November 15, 2020; Wall Street Journal
According to analysis by the Associated Press (AP), new cases among residents of nursing homes in COVID-19 “surge states” rose 300 percent from late May to late October, from 1,083 to 4,274, and deaths in those facilities rose by 100 percent.
This is unconscionable. Back in May, NPQ wrote about the failure of nursing homes to protect patients or staff. And yet the pattern repeats itself. As the AP reports:
Weekly cases among nursing home staff in surge states more than quadrupled, from 855 the week ending May 31, to 4,050 the week ending October 25. That rings alarms because infected staffers not yet showing symptoms are seen as the most likely way the virus gets into facilities. When those unwitting staffers test positive, they are sidelined from caring for residents, raising pressures on remaining staff.
The states selected for the study were Alaska, Arkansas, Iowa, Idaho, Indiana, Kansas, Kentucky, Minnesota, Missouri, Montana, Nebraska, New Mexico, North Dakota, Ohio, Oklahoma, South Dakota, Utah, Wisconsin, West Virginia, and Wyoming. In Minnesota, where the pandemic is raging full force, nursing homes are in an enormous human capital crisis:
In a matter of hours in early October, Paul Gaebe’s Friday went from normal to one of dire emergency. A resident at Mother of Mercy assisted living facility in Albany, had COVID-19.
“We had several staff that had contact with that individual,” Gaebe said. “And suddenly we went from normal staffing to short staffing within less than a day.”
Then a handful of high school students who also worked as care attendants at the home quit. Gaebe says they worried they wouldn’t be able to attend school if they were working with patients who had COVID-19.
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“In a matter of about 24 hours, we lost 16 employees.”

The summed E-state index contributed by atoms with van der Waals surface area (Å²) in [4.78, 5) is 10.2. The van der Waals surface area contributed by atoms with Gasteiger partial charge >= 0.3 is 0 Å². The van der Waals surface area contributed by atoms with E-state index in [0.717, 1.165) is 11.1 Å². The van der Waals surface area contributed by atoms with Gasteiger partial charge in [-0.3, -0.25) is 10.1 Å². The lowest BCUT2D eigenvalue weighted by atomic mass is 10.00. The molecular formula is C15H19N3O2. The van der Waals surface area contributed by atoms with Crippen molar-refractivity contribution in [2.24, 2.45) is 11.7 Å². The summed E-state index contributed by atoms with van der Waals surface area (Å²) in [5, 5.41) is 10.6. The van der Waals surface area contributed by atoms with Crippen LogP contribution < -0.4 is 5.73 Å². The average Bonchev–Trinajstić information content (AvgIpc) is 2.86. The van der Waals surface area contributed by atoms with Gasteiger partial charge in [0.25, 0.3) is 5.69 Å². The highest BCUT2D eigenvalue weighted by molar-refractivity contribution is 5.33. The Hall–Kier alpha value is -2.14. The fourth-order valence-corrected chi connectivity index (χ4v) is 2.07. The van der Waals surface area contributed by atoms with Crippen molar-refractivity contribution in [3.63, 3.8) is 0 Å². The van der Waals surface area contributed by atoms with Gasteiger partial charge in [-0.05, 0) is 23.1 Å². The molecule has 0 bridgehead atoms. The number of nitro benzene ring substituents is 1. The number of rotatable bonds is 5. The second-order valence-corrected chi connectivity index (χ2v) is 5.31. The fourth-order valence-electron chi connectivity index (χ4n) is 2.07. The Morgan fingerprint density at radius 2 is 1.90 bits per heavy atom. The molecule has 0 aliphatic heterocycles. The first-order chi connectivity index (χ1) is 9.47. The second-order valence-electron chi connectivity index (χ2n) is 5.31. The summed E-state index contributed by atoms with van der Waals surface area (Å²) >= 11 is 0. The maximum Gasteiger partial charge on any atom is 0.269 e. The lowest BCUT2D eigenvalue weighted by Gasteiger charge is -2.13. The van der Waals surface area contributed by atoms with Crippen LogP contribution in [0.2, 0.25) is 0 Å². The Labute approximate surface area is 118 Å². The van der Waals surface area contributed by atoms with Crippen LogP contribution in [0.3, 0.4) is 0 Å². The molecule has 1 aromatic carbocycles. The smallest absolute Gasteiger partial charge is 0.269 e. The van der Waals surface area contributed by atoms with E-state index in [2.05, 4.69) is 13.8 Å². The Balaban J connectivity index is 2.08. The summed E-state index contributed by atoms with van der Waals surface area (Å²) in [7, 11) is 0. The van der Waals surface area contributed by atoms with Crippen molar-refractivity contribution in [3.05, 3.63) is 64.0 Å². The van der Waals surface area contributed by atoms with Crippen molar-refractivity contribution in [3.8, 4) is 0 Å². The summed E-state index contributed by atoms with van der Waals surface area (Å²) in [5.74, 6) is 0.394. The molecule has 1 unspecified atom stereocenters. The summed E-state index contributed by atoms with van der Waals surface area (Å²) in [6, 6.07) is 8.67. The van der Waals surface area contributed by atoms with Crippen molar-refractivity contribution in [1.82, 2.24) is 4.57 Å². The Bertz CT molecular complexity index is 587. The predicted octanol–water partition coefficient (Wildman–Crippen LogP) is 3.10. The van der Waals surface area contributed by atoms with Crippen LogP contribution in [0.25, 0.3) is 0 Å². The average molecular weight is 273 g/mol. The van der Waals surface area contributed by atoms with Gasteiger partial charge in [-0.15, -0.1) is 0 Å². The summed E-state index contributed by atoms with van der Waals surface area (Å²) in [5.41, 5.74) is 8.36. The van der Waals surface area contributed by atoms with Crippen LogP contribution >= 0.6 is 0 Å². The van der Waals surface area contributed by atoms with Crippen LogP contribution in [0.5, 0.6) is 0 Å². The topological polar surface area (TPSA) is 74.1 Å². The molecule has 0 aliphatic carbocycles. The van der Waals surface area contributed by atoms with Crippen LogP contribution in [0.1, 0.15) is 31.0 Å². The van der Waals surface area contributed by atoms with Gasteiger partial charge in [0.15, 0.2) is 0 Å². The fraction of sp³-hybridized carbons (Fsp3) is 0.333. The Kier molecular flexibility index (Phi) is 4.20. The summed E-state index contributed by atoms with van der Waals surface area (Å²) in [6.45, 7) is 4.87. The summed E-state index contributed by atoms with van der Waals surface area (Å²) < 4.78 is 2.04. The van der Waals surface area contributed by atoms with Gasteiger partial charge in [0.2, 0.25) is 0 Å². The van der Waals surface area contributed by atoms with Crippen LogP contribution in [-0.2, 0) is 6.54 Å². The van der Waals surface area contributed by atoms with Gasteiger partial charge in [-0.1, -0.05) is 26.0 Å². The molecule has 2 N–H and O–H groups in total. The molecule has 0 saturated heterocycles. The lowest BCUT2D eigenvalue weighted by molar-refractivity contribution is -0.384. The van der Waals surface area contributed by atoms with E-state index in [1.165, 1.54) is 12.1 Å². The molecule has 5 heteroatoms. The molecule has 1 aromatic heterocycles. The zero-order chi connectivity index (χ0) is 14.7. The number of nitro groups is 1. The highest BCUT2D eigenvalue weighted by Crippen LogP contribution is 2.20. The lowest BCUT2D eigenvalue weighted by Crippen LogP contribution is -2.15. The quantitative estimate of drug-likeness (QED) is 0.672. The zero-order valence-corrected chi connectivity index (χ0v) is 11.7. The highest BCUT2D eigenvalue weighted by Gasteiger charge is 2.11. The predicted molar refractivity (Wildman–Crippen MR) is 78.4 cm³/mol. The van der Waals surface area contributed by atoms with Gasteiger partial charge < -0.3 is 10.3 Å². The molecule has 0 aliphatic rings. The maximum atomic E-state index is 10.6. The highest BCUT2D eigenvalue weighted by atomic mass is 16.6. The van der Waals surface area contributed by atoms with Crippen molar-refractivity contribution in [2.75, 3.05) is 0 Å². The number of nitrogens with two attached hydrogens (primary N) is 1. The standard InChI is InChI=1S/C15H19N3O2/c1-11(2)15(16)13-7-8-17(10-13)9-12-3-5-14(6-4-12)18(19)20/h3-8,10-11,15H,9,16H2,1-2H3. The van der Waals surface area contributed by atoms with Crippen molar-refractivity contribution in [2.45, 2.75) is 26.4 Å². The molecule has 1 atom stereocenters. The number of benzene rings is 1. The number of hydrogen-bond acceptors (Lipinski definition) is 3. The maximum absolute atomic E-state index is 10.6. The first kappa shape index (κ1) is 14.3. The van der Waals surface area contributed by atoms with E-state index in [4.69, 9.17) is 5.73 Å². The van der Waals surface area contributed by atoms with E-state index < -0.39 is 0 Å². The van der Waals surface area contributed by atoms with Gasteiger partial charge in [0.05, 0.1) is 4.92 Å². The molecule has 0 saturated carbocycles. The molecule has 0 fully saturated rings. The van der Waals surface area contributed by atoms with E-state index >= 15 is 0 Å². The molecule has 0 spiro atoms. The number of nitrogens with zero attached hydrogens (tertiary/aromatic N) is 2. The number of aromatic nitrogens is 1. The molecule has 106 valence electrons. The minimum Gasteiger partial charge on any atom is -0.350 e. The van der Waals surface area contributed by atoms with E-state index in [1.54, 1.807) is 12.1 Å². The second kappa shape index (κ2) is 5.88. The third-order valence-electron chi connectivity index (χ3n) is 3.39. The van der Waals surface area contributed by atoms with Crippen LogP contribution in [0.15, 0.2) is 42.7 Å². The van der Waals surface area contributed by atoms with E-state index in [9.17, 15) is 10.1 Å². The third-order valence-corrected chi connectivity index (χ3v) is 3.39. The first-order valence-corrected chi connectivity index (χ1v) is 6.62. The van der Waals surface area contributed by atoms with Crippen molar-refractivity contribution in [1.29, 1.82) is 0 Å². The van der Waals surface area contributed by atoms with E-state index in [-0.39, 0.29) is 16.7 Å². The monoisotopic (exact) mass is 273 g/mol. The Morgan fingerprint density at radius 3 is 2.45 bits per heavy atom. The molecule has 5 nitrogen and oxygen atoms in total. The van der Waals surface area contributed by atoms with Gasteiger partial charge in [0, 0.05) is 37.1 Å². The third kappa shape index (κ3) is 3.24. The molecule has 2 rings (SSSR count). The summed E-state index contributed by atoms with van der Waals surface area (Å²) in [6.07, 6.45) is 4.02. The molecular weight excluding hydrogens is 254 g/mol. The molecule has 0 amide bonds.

Luckily, in this case, the state of Minnesota had enough foresight to establish a pool of staffers drawn from health care and hospitality. Mother of Mercy found fill-in staff there, but elsewhere, homes have also had to supplement nursing care staff with National Guard members.
There’s a large body of research to indicate that nonprofit nursing homes provide a better quality of care for a lesser cost, even during normal times. This quality of care is linked to higher staffing ratios. A recent study, unsurprisingly then, has found a differential in death rates to date between nonprofit and for-profit nursing homes.
Whether nonprofit or for-profit, long-term care facilities, primarily nursing homes, are once again the epicenter of the pandemic, even as the number of those affected and dying spreads at record rates. North Dakota and South Dakota are particularly hard hit, along with other largely rural states like Montana and Wisconsin, where provisions for handling the crisis may be particularly complicated due to staff shortages.
An analysis done by the Wall Street Journal, using data from the Centers for Medicare and Medicaid Services shows that rural counties reported 18 percent of nursing-home COVID-19 deaths in the week ending November 1st even though they house only 10 percent of the overall population. This is a massive shift from earlier in the year, where nursing homes in big city areas were seeing the lion’s share of infections and deaths. The Journal reports what this latest spread means in human terms:
Northern Montana Care Center in Havre didn’t have a single case of COVID-19 through the spring and summer, even as the virus devastated facilities on both coasts. But after COVID-19 began spreading in the region, the nursing home saw its first positive test in late September. Eventually, the outbreak spread to 35 of the facility’s 68 residents, killing 16.
“The more isolated the community, the harder it is to bring in workforce,” said Shawnda Schroeder, a research associate professor focused on rural health at the University of North Dakota.
Other challenges rural nursing homes face, researchers say, include smaller buildings that make it hard to isolate infected residents. Rural nursing homes also sometimes lack easy access to a hospital or doctor, following closures of many rural hospitals in recent years.—Ruth McCambridge